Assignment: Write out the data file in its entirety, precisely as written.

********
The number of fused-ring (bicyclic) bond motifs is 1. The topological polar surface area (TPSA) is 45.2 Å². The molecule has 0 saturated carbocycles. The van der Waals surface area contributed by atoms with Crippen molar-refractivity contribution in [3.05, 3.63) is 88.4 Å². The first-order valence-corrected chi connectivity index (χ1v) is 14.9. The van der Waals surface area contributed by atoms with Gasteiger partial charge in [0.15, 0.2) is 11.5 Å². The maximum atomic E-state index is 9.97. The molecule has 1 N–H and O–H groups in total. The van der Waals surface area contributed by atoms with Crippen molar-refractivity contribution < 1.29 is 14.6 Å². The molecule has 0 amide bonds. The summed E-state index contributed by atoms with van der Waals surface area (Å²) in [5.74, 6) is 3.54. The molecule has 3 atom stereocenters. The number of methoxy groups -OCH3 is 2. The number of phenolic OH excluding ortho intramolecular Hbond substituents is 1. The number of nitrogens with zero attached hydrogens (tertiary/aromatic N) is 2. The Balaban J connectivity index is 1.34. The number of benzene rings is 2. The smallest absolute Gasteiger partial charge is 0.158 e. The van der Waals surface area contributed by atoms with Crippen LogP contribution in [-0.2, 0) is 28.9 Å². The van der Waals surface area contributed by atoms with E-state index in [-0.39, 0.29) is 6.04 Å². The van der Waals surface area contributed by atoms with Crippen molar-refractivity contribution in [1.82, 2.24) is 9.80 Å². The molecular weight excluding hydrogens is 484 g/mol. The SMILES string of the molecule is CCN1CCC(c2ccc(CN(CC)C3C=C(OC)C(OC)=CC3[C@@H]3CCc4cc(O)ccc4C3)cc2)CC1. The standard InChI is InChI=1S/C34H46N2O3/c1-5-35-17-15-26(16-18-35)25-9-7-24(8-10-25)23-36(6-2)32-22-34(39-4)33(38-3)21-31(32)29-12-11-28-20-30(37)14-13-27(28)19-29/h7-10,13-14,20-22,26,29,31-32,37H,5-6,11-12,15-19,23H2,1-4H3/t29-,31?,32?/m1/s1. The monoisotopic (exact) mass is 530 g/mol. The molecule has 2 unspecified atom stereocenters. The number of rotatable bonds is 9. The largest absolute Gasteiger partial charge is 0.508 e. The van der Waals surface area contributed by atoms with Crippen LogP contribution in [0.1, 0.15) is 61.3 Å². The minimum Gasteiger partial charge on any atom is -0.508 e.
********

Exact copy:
The number of fused-ring (bicyclic) bond motifs is 1. The topological polar surface area (TPSA) is 45.2 Å². The molecule has 0 saturated carbocycles. The van der Waals surface area contributed by atoms with Crippen molar-refractivity contribution in [3.05, 3.63) is 88.4 Å². The first-order valence-corrected chi connectivity index (χ1v) is 14.9. The van der Waals surface area contributed by atoms with Gasteiger partial charge in [0.15, 0.2) is 11.5 Å². The maximum atomic E-state index is 9.97. The molecule has 1 N–H and O–H groups in total. The van der Waals surface area contributed by atoms with Crippen molar-refractivity contribution < 1.29 is 14.6 Å². The molecule has 0 amide bonds. The summed E-state index contributed by atoms with van der Waals surface area (Å²) in [5.74, 6) is 3.54. The molecule has 3 atom stereocenters. The number of methoxy groups -OCH3 is 2. The number of phenolic OH excluding ortho intramolecular Hbond substituents is 1. The number of nitrogens with zero attached hydrogens (tertiary/aromatic N) is 2. The Balaban J connectivity index is 1.34. The number of benzene rings is 2. The smallest absolute Gasteiger partial charge is 0.158 e. The van der Waals surface area contributed by atoms with Crippen LogP contribution in [-0.2, 0) is 28.9 Å². The van der Waals surface area contributed by atoms with E-state index in [-0.39, 0.29) is 6.04 Å². The van der Waals surface area contributed by atoms with Crippen molar-refractivity contribution in [1.82, 2.24) is 9.80 Å². The molecular weight excluding hydrogens is 484 g/mol. The SMILES string of the molecule is CCN1CCC(c2ccc(CN(CC)C3C=C(OC)C(OC)=CC3[C@@H]3CCc4cc(O)ccc4C3)cc2)CC1. The standard InChI is InChI=1S/C34H46N2O3/c1-5-35-17-15-26(16-18-35)25-9-7-24(8-10-25)23-36(6-2)32-22-34(39-4)33(38-3)21-31(32)29-12-11-28-20-30(37)14-13-27(28)19-29/h7-10,13-14,20-22,26,29,31-32,37H,5-6,11-12,15-19,23H2,1-4H3/t29-,31?,32?/m1/s1. The monoisotopic (exact) mass is 530 g/mol. The molecule has 2 unspecified atom stereocenters. The number of rotatable bonds is 9. The largest absolute Gasteiger partial charge is 0.508 e. The van der Waals surface area contributed by atoms with Crippen LogP contribution in [0.1, 0.15) is 61.3 Å². The minimum Gasteiger partial charge on any atom is -0.508 e.